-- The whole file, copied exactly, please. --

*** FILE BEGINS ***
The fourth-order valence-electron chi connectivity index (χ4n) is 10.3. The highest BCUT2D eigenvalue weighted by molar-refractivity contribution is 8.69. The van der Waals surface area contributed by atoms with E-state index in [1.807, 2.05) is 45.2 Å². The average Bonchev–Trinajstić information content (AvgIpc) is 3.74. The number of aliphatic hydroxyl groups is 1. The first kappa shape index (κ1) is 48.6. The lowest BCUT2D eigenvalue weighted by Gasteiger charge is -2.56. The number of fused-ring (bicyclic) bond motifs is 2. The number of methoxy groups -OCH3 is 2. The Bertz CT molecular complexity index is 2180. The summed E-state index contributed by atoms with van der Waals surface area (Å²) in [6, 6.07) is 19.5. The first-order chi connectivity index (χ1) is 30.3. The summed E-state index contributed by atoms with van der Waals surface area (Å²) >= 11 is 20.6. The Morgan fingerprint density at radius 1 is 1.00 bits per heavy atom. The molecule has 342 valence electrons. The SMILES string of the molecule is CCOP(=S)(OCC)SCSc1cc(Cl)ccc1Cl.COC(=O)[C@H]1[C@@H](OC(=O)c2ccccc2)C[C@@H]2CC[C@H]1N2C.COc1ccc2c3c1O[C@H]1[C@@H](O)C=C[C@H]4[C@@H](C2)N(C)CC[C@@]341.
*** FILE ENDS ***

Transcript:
The fourth-order valence-electron chi connectivity index (χ4n) is 10.3. The highest BCUT2D eigenvalue weighted by molar-refractivity contribution is 8.69. The van der Waals surface area contributed by atoms with E-state index in [1.807, 2.05) is 45.2 Å². The average Bonchev–Trinajstić information content (AvgIpc) is 3.74. The number of aliphatic hydroxyl groups is 1. The first kappa shape index (κ1) is 48.6. The lowest BCUT2D eigenvalue weighted by Gasteiger charge is -2.56. The number of fused-ring (bicyclic) bond motifs is 2. The number of methoxy groups -OCH3 is 2. The Bertz CT molecular complexity index is 2180. The summed E-state index contributed by atoms with van der Waals surface area (Å²) in [6, 6.07) is 19.5. The first-order chi connectivity index (χ1) is 30.3. The summed E-state index contributed by atoms with van der Waals surface area (Å²) >= 11 is 20.6. The Morgan fingerprint density at radius 1 is 1.00 bits per heavy atom. The molecule has 342 valence electrons. The SMILES string of the molecule is CCOP(=S)(OCC)SCSc1cc(Cl)ccc1Cl.COC(=O)[C@H]1[C@@H](OC(=O)c2ccccc2)C[C@@H]2CC[C@H]1N2C.COc1ccc2c3c1O[C@H]1[C@@H](O)C=C[C@H]4[C@@H](C2)N(C)CC[C@@]341.